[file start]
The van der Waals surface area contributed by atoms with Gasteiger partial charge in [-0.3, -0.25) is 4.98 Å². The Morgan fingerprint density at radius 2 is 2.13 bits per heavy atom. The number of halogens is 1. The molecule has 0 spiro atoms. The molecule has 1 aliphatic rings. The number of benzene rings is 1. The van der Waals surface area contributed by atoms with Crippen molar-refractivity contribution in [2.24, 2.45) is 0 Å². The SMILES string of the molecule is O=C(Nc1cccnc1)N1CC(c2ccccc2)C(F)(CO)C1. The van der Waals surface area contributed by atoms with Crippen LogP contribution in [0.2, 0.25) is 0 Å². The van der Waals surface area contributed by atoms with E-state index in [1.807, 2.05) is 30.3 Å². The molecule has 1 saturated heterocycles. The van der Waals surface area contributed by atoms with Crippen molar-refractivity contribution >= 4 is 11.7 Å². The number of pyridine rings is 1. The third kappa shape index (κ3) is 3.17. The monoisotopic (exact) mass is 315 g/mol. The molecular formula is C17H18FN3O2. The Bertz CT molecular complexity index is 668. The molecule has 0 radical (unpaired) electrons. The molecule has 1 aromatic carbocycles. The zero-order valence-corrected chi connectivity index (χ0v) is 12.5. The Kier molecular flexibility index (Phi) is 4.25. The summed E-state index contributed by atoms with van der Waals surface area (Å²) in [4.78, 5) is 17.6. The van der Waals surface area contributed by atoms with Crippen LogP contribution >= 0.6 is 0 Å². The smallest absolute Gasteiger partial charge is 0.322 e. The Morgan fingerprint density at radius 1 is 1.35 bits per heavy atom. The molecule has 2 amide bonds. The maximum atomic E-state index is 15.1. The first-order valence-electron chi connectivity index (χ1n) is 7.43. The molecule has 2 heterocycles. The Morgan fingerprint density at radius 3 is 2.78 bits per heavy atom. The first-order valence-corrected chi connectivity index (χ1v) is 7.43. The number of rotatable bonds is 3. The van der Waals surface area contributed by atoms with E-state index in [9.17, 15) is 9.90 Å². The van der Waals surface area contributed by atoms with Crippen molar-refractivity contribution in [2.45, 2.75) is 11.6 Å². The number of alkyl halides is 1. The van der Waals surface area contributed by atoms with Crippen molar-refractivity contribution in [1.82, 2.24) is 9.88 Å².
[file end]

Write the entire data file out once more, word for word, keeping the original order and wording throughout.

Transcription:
The van der Waals surface area contributed by atoms with Gasteiger partial charge in [-0.3, -0.25) is 4.98 Å². The Morgan fingerprint density at radius 2 is 2.13 bits per heavy atom. The number of halogens is 1. The molecule has 0 spiro atoms. The molecule has 1 aliphatic rings. The number of benzene rings is 1. The van der Waals surface area contributed by atoms with Crippen molar-refractivity contribution in [2.24, 2.45) is 0 Å². The SMILES string of the molecule is O=C(Nc1cccnc1)N1CC(c2ccccc2)C(F)(CO)C1. The van der Waals surface area contributed by atoms with Crippen LogP contribution in [0.2, 0.25) is 0 Å². The van der Waals surface area contributed by atoms with E-state index in [1.807, 2.05) is 30.3 Å². The molecule has 1 saturated heterocycles. The van der Waals surface area contributed by atoms with Crippen molar-refractivity contribution >= 4 is 11.7 Å². The number of pyridine rings is 1. The third kappa shape index (κ3) is 3.17. The monoisotopic (exact) mass is 315 g/mol. The molecular formula is C17H18FN3O2. The Bertz CT molecular complexity index is 668. The molecule has 0 radical (unpaired) electrons. The molecule has 1 aromatic carbocycles. The zero-order valence-corrected chi connectivity index (χ0v) is 12.5. The Kier molecular flexibility index (Phi) is 4.25. The summed E-state index contributed by atoms with van der Waals surface area (Å²) in [4.78, 5) is 17.6. The van der Waals surface area contributed by atoms with Crippen LogP contribution >= 0.6 is 0 Å². The smallest absolute Gasteiger partial charge is 0.322 e. The Morgan fingerprint density at radius 1 is 1.35 bits per heavy atom. The molecule has 2 amide bonds. The maximum atomic E-state index is 15.1. The first-order valence-electron chi connectivity index (χ1n) is 7.43. The molecule has 2 heterocycles. The Morgan fingerprint density at radius 3 is 2.78 bits per heavy atom. The first-order valence-corrected chi connectivity index (χ1v) is 7.43. The number of rotatable bonds is 3. The van der Waals surface area contributed by atoms with E-state index in [9.17, 15) is 9.90 Å². The van der Waals surface area contributed by atoms with Crippen molar-refractivity contribution in [2.45, 2.75) is 11.6 Å². The number of alkyl halides is 1. The van der Waals surface area contributed by atoms with Crippen molar-refractivity contribution in [1.82, 2.24) is 9.88 Å².